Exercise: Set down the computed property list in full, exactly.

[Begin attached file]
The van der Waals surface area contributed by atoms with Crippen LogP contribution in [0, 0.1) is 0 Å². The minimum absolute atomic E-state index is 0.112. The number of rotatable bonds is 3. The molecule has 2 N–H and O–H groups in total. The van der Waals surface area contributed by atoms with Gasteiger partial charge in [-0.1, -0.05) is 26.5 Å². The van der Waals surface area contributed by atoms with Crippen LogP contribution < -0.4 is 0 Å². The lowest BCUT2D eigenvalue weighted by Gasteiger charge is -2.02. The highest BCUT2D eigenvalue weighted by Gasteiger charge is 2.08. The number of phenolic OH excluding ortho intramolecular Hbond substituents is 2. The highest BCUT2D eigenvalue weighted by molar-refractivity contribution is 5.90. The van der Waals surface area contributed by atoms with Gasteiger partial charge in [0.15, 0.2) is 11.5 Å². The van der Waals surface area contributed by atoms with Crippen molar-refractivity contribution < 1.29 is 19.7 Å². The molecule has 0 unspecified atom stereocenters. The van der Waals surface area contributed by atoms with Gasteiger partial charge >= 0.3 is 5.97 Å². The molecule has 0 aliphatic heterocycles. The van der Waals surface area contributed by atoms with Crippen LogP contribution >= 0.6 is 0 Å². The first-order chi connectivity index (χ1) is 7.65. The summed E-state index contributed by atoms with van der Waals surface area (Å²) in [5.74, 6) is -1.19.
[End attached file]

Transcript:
The van der Waals surface area contributed by atoms with Crippen LogP contribution in [0, 0.1) is 0 Å². The minimum absolute atomic E-state index is 0.112. The number of rotatable bonds is 3. The molecule has 2 N–H and O–H groups in total. The van der Waals surface area contributed by atoms with Gasteiger partial charge in [-0.1, -0.05) is 26.5 Å². The van der Waals surface area contributed by atoms with Crippen LogP contribution < -0.4 is 0 Å². The lowest BCUT2D eigenvalue weighted by Gasteiger charge is -2.02. The highest BCUT2D eigenvalue weighted by Gasteiger charge is 2.08. The number of phenolic OH excluding ortho intramolecular Hbond substituents is 2. The highest BCUT2D eigenvalue weighted by molar-refractivity contribution is 5.90. The van der Waals surface area contributed by atoms with Gasteiger partial charge in [0.15, 0.2) is 11.5 Å². The van der Waals surface area contributed by atoms with Crippen molar-refractivity contribution < 1.29 is 19.7 Å². The molecule has 0 unspecified atom stereocenters. The van der Waals surface area contributed by atoms with Gasteiger partial charge >= 0.3 is 5.97 Å². The molecule has 0 aliphatic heterocycles. The van der Waals surface area contributed by atoms with Crippen LogP contribution >= 0.6 is 0 Å². The first-order chi connectivity index (χ1) is 7.65. The summed E-state index contributed by atoms with van der Waals surface area (Å²) in [5.74, 6) is -1.19.